Jerry Kelly makes a late charge, Thongchai Jaidee hangs on to win the 2022 AmFam Championship

Chaos is a good way to describe Sunday at the 2022 American Family Insurance Championship. Eight players entered the calm, overcast day within two strokes of Thongchai Jaidee and Miguel Angel Jimenez’s lead of -10, with two-time defending champion Jerry Kelly entering just three back.

The final round was crowded at the top throughout, with as many as nine players holding a share of the lead at a time. After a Jaidee bogey on the par 3 5th hole sent him back to -10 for the tournament, he along with Kelly, Kirk Triplett, Jimenez and Paul Broadhurst were all tied at the top. Several more joined that lead at -10 which stood for nearly an hour before Jimenez and Jaidee both birdied the par 5 9th hole to get to -11.

The back nine at University Ridge Golf Course presents golden scoring opportunities throughout, though the closing two-hole stretch has enough bite to ruin a player’s round.

The first part of that happened Sunday. Tournament host Steve Stricker birdied the par 4 14th to get to -5 on the day and -9 overall. He was one shot back at that point but did not pick up another birdie for the rest of his round and finished tied for 11th.

“I told (wide and caddy) Nicki I had to get to 13 yet and I was at 9 and we had four holes left,” Stricker said. “I was thinking an eagle in there at 16 and then trying to birdie some coming in. Yeah, a little late to join the party, but it was some better things today. I putted awful, though. I didn’t birdie any of the par 5s today. Could have been a real special round, but just didn’t get it in the hole very well.”

The next player through was Tom Pernice Jr., who began the day just three shots back at -7. After making the turn at -9 he picked up birdies at 11, 14, 15 and 16 to post 66 and enter the clubhouse with the lead at -13. 

Then came Kelly. The Madison native made the turn at -10, picked up birdies at 13 and 15 to get to -12, but missed makeable looks at 16 and 18 to fall just short of matching Pernice in the clubhouse.

“That was a lot of good putts out there on the back side,” Kelly said. “I struck it well, I putted well, they just didn’t go in this time, but I gave myself some good looks. I mean, I was really happy with the way things were going and I was kind of expecting them to drop, ‘okay, anytime now.’ Then I just ran out of holes and didn’t make them.”

As this was taking place Jaidee was getting hot. The Thailand native birdied 9, 10, 11 and 15 to stretch his lead to -14 walking to the 16th tee. That’s when chaos mentioned earlier ensued. After finding the trees with his drive on 16, Jaidee was forced to drop and leave the scoreable par 5 hole with a bogey. His lead was back to -13, tied with Pernice.

His playing partner Jimenez showed a similar flash early on his back nine, birdieing 9, 10 and 11 to match Jaidee at -12 at the time. But then the wheels came off on the greens for the Spaniard. Jimenez three-putt bogeyed the 14th, three-putt parred the par 5 16th and posted 70, finishing the tournament at -12.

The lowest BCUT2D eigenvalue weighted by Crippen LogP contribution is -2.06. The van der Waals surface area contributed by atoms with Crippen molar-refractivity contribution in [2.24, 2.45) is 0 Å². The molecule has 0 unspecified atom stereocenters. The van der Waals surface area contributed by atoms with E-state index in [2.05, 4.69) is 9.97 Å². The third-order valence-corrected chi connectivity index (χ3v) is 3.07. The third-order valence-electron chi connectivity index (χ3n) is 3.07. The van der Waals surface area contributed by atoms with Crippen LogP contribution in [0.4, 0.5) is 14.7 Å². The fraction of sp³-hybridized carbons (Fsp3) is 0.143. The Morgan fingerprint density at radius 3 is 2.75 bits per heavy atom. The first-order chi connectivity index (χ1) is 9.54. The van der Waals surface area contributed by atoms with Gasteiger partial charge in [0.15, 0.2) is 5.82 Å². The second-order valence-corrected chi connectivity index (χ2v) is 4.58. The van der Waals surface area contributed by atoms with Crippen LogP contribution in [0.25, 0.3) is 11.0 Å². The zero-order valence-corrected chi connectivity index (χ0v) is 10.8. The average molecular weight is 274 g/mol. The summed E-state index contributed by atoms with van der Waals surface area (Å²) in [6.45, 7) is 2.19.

While this all was going on Kirk Triplett had a makeable putt on 18 to match the clubhouse lead. That roll slid by on the right side, leaving him at -12.

At this point a playoff seemed likely with Pernice in at -13, Jaidee sitting at -13 on the 17th tee and Jimenez and Broadhurst with a few chances to join the two at the top.

But all of the back-and-forth was finally put to rest on the 17th green. Jaidee stuck his approach from 180 yards out to 20 feet and left a downhill putt sweeping right to left. After Jimenez and Broadhurst both missed their bids to tie his lead, Jaidee calmly slid the putt in on the left edge. It was a birdie on the hole, -4 for the day and -14 overall for the tournament.

A difficult 18th hole can always sway a tournament’s result. Just look at the recent PGA Championship at Southern Hills, where leader Mito Pereira double-bogeyed the final hole to relinquish the lead and allow Justin Thomas to win the tournament in a playoff.

But Jaidee’s final hole was anything but nervy. He striped it into the fairway, narrowly missed the green with his approach and got up and down for a tournament-winning par. 

“Excited,” Jaidee said when asked to describe his emotions. “I played a solid, solid week. I took one mistake on 16, hit the tree and lost the ball, we make a good bogey…holed a good putt on 17 and the game changed. I think my confidence in putting, that’s why helped me a lot for this week.”

With the win, Jaidee became the first player from Thailand to win on the Champions Tour and finally took the trophy from Kelly, who had held it since 2019. The win also moves Jaidee up to No. 12 on the Charles Schwab Cup Money List, still a ways behind leaders Steve Alker, Miguel Angel Jimenez and Bernhard Langer.